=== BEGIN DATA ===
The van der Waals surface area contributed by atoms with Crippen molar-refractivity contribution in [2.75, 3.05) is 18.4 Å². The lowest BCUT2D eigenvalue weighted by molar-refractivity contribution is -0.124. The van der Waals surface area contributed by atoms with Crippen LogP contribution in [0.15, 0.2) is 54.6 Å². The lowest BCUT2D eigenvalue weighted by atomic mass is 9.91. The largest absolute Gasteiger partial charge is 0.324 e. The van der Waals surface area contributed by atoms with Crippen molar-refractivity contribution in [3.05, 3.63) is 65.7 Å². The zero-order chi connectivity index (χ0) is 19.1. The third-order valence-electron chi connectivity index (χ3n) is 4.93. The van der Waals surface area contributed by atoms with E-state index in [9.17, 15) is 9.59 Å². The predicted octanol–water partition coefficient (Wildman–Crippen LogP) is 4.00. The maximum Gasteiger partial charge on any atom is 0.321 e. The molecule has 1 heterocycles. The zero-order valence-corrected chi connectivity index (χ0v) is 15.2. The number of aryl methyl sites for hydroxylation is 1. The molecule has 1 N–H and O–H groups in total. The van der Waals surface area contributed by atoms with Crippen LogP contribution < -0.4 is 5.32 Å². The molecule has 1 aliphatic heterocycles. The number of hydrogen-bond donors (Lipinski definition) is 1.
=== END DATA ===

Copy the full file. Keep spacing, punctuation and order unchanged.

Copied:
The van der Waals surface area contributed by atoms with Crippen molar-refractivity contribution in [2.75, 3.05) is 18.4 Å². The lowest BCUT2D eigenvalue weighted by molar-refractivity contribution is -0.124. The van der Waals surface area contributed by atoms with Crippen LogP contribution in [0.15, 0.2) is 54.6 Å². The lowest BCUT2D eigenvalue weighted by atomic mass is 9.91. The largest absolute Gasteiger partial charge is 0.324 e. The van der Waals surface area contributed by atoms with Crippen molar-refractivity contribution in [3.05, 3.63) is 65.7 Å². The zero-order chi connectivity index (χ0) is 19.1. The third-order valence-electron chi connectivity index (χ3n) is 4.93. The van der Waals surface area contributed by atoms with E-state index in [9.17, 15) is 9.59 Å². The predicted octanol–water partition coefficient (Wildman–Crippen LogP) is 4.00. The maximum Gasteiger partial charge on any atom is 0.321 e. The molecule has 1 heterocycles. The zero-order valence-corrected chi connectivity index (χ0v) is 15.2. The number of aryl methyl sites for hydroxylation is 1. The molecule has 1 N–H and O–H groups in total. The van der Waals surface area contributed by atoms with Crippen LogP contribution < -0.4 is 5.32 Å². The molecule has 1 aliphatic heterocycles. The number of hydrogen-bond donors (Lipinski definition) is 1.